I have never been an outcast in a despotic clarity of a word. we left Turkey willingly – mostly for veteran reasons – in 2011, prolonged before a crackdown on academics began. The nation was still being described as “partly free” by a Freedom House Democracy Index, nonetheless a early signs of a regime’s peremptory slip were already clearly evident.
The rest is history. Or a suspenseful fear crack with many twists. While we was enjoying a assent of a Swedish university city where a front page of a bestselling informal journal Sydsvenskan reported a “tragic story” of an undergraduate tyro who filed a troops censure about a internal beautician who over-trimmed her separate ends, Turkey was rocked by country-wide criticism movements, an augmenting troops clampdown, mass purges and a failed coup, all surfaced off by half a dozen elections and a change of regime from a parliamentary to a (super-)presidential system.
I so assimilated a ranks of a newly founded “WhatsApp diaspora”, a small, nonetheless flourishing organisation of Turkish adults in several countries who were communicating with any other by presumably secure encrypted applications and expressing their displeasure by retweeting a hashtag du jour. When during some indicate during Istanbul’s Gezi Park protests in 2013 we managed to attract a rage of a statute AKP party’s goblin army by my amicable media activism, we even perceived genocide threats – so for 3 months we went around with a special alarm, a small keyring-like red symbol that we had to censor from my afterwards three-year-old son.
All these years spent outward Turkey have taught me dual things. First, a definition of being in exile. we still wouldn’t report myself as an exile, for this would be adding insult to a damage of hundreds of thousands of others who have had to rush their homes, mostly withdrawal their desired ones behind, simply to equivocate spending a rest of their lives behind bars. we was among a prosperous ones. The threats to my life stopped overnight when a news widespread that my son was terminally ill. we could go in and out of Turkey to revisit my family as we wasn’t partial of a “Academics for Peace” organisation – a name given to some-more than 2,000 signatories of a petition that demanded a pacific fortitude to a decades-long dispute between the state and Kurdish PKK militants. And my activism on interest of my colleagues, friends and other victims of a sovereignty didn’t means me most trouble.
But we now knew how it felt to be in exile. Not usually vicariously, by a practice of acquaintances who were nude of their elementary rights and freedoms, though also by my possess clarity of detriment and nostalgia. Turkey was not my home any more. It had morphed into what was emphatically called a “New Turkey”, underneath quasi-fascist one-man rule. Finally, we could grasp a deeper definition of a line in James Baldwin’s novel Giovanni’s Room: “You don’t have a home until we leave it and then, when we have left it, we never can go back.”
Perhaps some-more importantly, looking during things from a stretch has enabled me to delineate my possess speculation of democracy in Turkey. Democracy in Turkey is like dew. we wasn’t aware, until I’d finished some research, that dew forms mostly on transparent nights when unprotected surfaces remove feverishness to a sky by radiation. Then these surfaces cold a surrounding air, and with sufficient humidity, a heat falls next a “dew point”, with effluvium condensing out of a atmosphere on to a surfaces.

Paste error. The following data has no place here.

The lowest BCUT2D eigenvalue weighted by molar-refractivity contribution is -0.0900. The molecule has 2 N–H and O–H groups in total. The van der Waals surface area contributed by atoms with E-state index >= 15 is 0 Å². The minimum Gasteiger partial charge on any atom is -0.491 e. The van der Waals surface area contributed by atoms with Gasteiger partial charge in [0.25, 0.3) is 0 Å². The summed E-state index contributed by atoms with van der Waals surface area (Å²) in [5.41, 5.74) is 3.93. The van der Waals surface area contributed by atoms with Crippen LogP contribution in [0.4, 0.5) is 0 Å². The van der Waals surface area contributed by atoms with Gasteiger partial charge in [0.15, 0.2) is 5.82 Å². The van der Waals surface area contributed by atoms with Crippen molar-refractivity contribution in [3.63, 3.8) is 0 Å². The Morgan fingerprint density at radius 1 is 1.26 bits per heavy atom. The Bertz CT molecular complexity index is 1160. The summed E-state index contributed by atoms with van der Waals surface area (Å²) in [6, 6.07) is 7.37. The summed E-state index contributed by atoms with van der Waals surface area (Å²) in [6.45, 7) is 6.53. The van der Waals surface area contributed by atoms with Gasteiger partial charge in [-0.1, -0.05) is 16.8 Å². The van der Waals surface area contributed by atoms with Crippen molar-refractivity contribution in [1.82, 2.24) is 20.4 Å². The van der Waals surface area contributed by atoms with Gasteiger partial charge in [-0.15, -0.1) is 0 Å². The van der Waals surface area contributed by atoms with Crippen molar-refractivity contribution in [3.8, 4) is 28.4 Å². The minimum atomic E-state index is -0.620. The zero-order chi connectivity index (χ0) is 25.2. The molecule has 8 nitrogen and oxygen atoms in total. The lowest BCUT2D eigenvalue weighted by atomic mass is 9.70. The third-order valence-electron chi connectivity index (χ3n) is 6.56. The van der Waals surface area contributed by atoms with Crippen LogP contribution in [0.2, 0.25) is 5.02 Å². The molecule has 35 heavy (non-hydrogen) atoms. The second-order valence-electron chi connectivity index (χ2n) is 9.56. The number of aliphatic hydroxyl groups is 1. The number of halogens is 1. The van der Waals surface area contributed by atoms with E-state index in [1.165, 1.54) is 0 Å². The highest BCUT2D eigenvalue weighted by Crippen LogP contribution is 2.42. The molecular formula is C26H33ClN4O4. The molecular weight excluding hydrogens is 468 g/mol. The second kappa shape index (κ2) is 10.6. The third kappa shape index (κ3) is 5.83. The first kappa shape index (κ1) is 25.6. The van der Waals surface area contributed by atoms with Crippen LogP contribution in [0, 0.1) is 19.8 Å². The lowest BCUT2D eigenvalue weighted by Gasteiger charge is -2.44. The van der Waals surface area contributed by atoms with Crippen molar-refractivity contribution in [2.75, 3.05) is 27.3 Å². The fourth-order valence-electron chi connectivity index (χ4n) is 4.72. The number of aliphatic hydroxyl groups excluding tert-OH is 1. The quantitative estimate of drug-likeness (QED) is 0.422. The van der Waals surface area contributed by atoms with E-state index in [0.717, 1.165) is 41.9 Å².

This is flattering most a story of Turkey’s experiments with democracy. A lot of factors need to intersect for even a emergence of democracy to occur: transparent nights, a right temperature, sufficient humidity. When it all comes together, we have a comparatively giveaway domestic sourroundings like small oases of H2O droplets. If we are prosperous enough, droplets proliferate, combine and turn resilient. Perhaps a Gezi Park criticism was such a moment. Or a initial tenure of a AKP, when a celebration indispensable a support of several segments of multitude and a European Union to survive a troops juggernaut. Unfortunately, it takes a lot for democracy to materialise, though not most for it to be dispersed. A elementary blow, possibly by a troops or an inaugurated strongman such as Recep Tayyip Erdoğan, is adequate to mangle adult a painstakingly shaped droplets. And democracy evaporates.
I see a new feat of a antithesis claimant Ekrem İmamoğlu in a rerun of Istanbul’s metropolitan election as such a moment. The night was clear: a troops neutralised, a PKK degraded and a Gülenists indicted of being behind a 2016 manoeuvre attempt banished. The heat was right: a economy was not doing good and a crisis with a US over Russian S-400 missiles was simmering. And prosperous steam levels were reached when a antithesis shaped a bloc indirectly involving a Kurds and managed to commission a charismatic, unifying figure to run opposite a AKP’s vapid candidate. The domestic aspect was entirely unprotected to atmosphere when Erdoğan systematic a rerun of a elections. On a morning of 25 June, a whole of Turkey was lonesome with dew.
The plea forward is huge. It is not too formidable for Erdoğan to shake things adult and get absolved of a droplets before they combine into a pond. And after all, politics is not thermodynamics. Rules can be focussed or altered. If we wish a H2O droplets to brace and spread, we contingency strengthen them. If we wish to have a home behind – “those things, those places, those people that [we] would always, helplessly, and in whatever sourness of spirit, adore above all else”, as Baldwin wrote – we contingency retrieve it.
• Umut Özkırımlı is a domestic scientist formed during Lund University, Sweden, and a author of Theories of Nationalism: A Critical Introduction